Once the hero understood what it meant to be a cultural minority, he naturally made common cause with the movements that advocated for his rights. The “messianic melodramas” of the 1970s, like the Silver Surfer, channeled environmentalist hippie culture, while space operas like the X-Men echoed women’s and gay liberation. Throughout the decade, “urban folktales” like the Green Lantern/Green Arrow crossover series addressed racial and economic inequality in post-civil rights America. In the 1980s, “demonic possession tales,” such as Spider-Man’s epic struggle with the alien symbiote Venom, spoke to the decade’s moral unease about how people might be similarly “consumed” by capitalism. By the mid-1990s, one X-Men imprint was critiquing identity politics in line with the tenets of third-wave feminism.

For his more creative extrapolations, Fawaz, a professor of English at the University of Wisconsin–Madison, draws on close reading and sharp analysis. While some of the symbols he unearths from the dialogue and illustrations are logical (it’s hard to argue that Captain America wasn’t speaking up for the homeless when he abandoned his cowl and took a new name to describe his stateless hero identity in “Nomad: Man Without a Country”), in other moments, his conclusions seem preposterous. How does the Human Torch of the Fantastic Four embody both the period’s concerns with teens’ excessive heterosexuality and with the “flaming homosexual”?

Perhaps the most persuasive evidence for Fawaz’s arguments comes in the fan letters he excerpts. “I am always happy to see a modern Indian shown as being something besides a poor relic of the past,” one reader of Native American ancestry wrote in a letter praising the Fantastic Four character Wingfoot. It’s in these letters that the attempts by series creators Stan Lee and Jack Kirby to attract more college-age, female, elderly, and minority readers become clear.

But why stop there? Over the last few years, DC and Marvel have aggressively diversified their line-ups by introducing standalone heroes drawn from underrepresented populations—including a Muslim Ms. Marvel, a disabled Batgirl, and a gay Green Lantern, among others. Fawaz argues that these inclusivity campaigns are commercial gimmicks, introduced in a short period of time and attached to no distinct political movement. To Fawaz, this can only mean that the comics industry will capitalize on progressive postures as long as it remains profitable to do so, after which time the females and heroes of color will be demoted once more to sidekick status.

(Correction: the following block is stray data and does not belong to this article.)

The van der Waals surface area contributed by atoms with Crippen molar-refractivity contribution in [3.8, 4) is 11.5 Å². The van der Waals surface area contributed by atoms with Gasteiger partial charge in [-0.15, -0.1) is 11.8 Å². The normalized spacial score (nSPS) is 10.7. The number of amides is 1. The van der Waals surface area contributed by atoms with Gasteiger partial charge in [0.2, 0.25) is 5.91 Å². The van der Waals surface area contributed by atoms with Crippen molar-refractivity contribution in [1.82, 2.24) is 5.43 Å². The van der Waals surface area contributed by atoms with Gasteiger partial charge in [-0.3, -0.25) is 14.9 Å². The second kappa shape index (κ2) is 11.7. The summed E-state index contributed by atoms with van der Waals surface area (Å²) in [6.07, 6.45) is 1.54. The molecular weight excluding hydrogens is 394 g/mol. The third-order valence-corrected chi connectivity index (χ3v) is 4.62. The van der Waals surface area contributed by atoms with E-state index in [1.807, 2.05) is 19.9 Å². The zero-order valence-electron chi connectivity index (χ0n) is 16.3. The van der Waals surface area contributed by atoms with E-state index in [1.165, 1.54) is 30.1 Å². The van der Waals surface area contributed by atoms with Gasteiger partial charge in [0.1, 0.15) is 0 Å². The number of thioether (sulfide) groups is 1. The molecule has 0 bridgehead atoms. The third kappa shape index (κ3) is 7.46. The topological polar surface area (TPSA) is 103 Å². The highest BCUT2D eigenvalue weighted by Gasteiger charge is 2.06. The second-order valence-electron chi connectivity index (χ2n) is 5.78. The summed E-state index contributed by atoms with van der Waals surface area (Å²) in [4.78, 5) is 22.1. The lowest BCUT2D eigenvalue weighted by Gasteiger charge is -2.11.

But progressive storylines aren’t always at odds with the bottom line. Just as demographic targeting shaped the character of the letters column in the Fantastic Four, commercial interests today can generate legitimate creative improvements, however cynical the motive. Besides, given their commercial success, there’s no reason to imagine these changes will be as temporary as Fawaz fears. Comic book lovers are a diverse lot, racially and socioeconomically. If a narrative’s any good, it’s likely to stick around.

There’s something vindicating about the deliberate diversification of the comics—especially knowing how that diversification came to be. It’s been a long walk for the hero, one that has often put her at odds with social and political norms. But now that the comics are a multibillion-dollar industry, it’s in the creators’ interests to recognize that more progressive content can turn a profit. It’s fair for an academic like Fawaz to fret that the comics are losing their sophisticated subtext. Us fans, though? We’re happy seeing something simpler. Namely, more heroes who look like us.